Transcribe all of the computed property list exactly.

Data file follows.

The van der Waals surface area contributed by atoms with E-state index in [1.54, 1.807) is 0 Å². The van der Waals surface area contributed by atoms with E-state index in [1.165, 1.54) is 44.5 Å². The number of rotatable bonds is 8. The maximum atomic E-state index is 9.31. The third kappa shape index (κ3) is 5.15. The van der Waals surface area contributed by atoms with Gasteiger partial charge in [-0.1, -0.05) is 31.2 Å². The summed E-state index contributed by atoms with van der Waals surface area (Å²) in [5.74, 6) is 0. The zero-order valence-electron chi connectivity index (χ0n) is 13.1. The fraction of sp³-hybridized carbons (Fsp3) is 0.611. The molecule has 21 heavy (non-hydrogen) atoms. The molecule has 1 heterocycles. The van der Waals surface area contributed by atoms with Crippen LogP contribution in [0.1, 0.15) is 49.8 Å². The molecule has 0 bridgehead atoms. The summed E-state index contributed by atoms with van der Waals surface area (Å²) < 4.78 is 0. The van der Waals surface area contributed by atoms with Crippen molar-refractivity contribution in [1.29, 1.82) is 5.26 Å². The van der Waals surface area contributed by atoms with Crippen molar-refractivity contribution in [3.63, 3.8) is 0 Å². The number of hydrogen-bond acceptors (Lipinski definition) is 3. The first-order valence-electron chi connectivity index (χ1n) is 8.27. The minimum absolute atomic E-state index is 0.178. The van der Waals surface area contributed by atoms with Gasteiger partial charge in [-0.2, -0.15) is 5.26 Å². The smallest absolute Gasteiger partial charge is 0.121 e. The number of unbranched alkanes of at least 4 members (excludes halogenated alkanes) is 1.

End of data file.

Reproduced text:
The van der Waals surface area contributed by atoms with E-state index in [1.54, 1.807) is 0 Å². The van der Waals surface area contributed by atoms with E-state index in [1.165, 1.54) is 44.5 Å². The number of rotatable bonds is 8. The maximum atomic E-state index is 9.31. The third kappa shape index (κ3) is 5.15. The van der Waals surface area contributed by atoms with Gasteiger partial charge in [-0.1, -0.05) is 31.2 Å². The summed E-state index contributed by atoms with van der Waals surface area (Å²) in [5.74, 6) is 0. The zero-order valence-electron chi connectivity index (χ0n) is 13.1. The fraction of sp³-hybridized carbons (Fsp3) is 0.611. The molecule has 21 heavy (non-hydrogen) atoms. The molecule has 1 heterocycles. The van der Waals surface area contributed by atoms with Crippen LogP contribution in [0.1, 0.15) is 49.8 Å². The molecule has 0 bridgehead atoms. The summed E-state index contributed by atoms with van der Waals surface area (Å²) < 4.78 is 0. The van der Waals surface area contributed by atoms with Crippen molar-refractivity contribution in [1.29, 1.82) is 5.26 Å². The van der Waals surface area contributed by atoms with Crippen molar-refractivity contribution in [3.63, 3.8) is 0 Å². The number of hydrogen-bond acceptors (Lipinski definition) is 3. The first-order valence-electron chi connectivity index (χ1n) is 8.27. The minimum absolute atomic E-state index is 0.178. The van der Waals surface area contributed by atoms with Gasteiger partial charge in [-0.2, -0.15) is 5.26 Å². The smallest absolute Gasteiger partial charge is 0.121 e. The number of unbranched alkanes of at least 4 members (excludes halogenated alkanes) is 1.